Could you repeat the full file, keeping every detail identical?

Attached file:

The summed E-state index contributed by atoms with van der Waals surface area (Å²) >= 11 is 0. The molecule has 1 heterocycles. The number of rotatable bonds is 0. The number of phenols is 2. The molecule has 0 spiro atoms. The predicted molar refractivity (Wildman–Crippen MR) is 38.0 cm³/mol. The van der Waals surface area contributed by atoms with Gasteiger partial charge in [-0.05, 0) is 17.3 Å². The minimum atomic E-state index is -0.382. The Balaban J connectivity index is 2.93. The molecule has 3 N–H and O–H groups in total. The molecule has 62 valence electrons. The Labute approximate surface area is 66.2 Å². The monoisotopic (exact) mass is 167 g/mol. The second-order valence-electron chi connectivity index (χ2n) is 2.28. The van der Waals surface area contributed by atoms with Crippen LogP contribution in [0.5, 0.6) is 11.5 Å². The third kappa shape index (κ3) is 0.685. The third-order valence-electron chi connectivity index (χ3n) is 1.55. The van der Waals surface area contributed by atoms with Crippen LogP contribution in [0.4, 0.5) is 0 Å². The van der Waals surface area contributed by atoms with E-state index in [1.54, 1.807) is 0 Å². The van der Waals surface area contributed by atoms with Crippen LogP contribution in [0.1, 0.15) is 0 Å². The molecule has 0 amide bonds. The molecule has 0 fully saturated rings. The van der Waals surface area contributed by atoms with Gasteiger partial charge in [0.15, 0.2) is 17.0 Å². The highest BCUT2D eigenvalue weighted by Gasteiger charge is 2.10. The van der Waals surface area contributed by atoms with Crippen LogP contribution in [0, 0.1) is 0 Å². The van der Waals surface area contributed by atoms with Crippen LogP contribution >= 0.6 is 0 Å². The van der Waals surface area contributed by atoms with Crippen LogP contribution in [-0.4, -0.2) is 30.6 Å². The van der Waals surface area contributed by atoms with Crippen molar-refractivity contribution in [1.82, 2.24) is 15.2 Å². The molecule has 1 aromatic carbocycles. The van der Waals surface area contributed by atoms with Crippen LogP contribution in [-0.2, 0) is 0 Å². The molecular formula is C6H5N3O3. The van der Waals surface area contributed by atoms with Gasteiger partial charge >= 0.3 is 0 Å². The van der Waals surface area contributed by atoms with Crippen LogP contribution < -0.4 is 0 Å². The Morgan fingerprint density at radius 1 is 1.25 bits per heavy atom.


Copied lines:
The summed E-state index contributed by atoms with van der Waals surface area (Å²) >= 11 is 0. The molecule has 1 heterocycles. The number of rotatable bonds is 0. The number of phenols is 2. The molecule has 0 spiro atoms. The predicted molar refractivity (Wildman–Crippen MR) is 38.0 cm³/mol. The van der Waals surface area contributed by atoms with Gasteiger partial charge in [-0.05, 0) is 17.3 Å². The minimum atomic E-state index is -0.382. The Balaban J connectivity index is 2.93. The molecule has 3 N–H and O–H groups in total. The molecule has 62 valence electrons. The Labute approximate surface area is 66.2 Å². The monoisotopic (exact) mass is 167 g/mol. The second-order valence-electron chi connectivity index (χ2n) is 2.28. The van der Waals surface area contributed by atoms with Crippen LogP contribution in [0.5, 0.6) is 11.5 Å². The third kappa shape index (κ3) is 0.685. The third-order valence-electron chi connectivity index (χ3n) is 1.55. The van der Waals surface area contributed by atoms with Crippen LogP contribution in [0.4, 0.5) is 0 Å². The van der Waals surface area contributed by atoms with E-state index in [1.54, 1.807) is 0 Å². The van der Waals surface area contributed by atoms with Crippen LogP contribution in [0.1, 0.15) is 0 Å². The molecule has 0 amide bonds. The molecule has 0 fully saturated rings. The van der Waals surface area contributed by atoms with Gasteiger partial charge in [0.15, 0.2) is 17.0 Å². The highest BCUT2D eigenvalue weighted by Gasteiger charge is 2.10. The van der Waals surface area contributed by atoms with Crippen LogP contribution in [0, 0.1) is 0 Å². The van der Waals surface area contributed by atoms with Crippen LogP contribution >= 0.6 is 0 Å². The van der Waals surface area contributed by atoms with Crippen LogP contribution in [-0.4, -0.2) is 30.6 Å². The van der Waals surface area contributed by atoms with Crippen molar-refractivity contribution in [1.82, 2.24) is 15.2 Å². The molecule has 1 aromatic carbocycles. The van der Waals surface area contributed by atoms with Crippen LogP contribution in [-0.2, 0) is 0 Å². The molecular formula is C6H5N3O3. The van der Waals surface area contributed by atoms with Gasteiger partial charge >= 0.3 is 0 Å². The van der Waals surface area contributed by atoms with Crippen LogP contribution < -0.4 is 0 Å². The Morgan fingerprint density at radius 1 is 1.25 bits per heavy atom.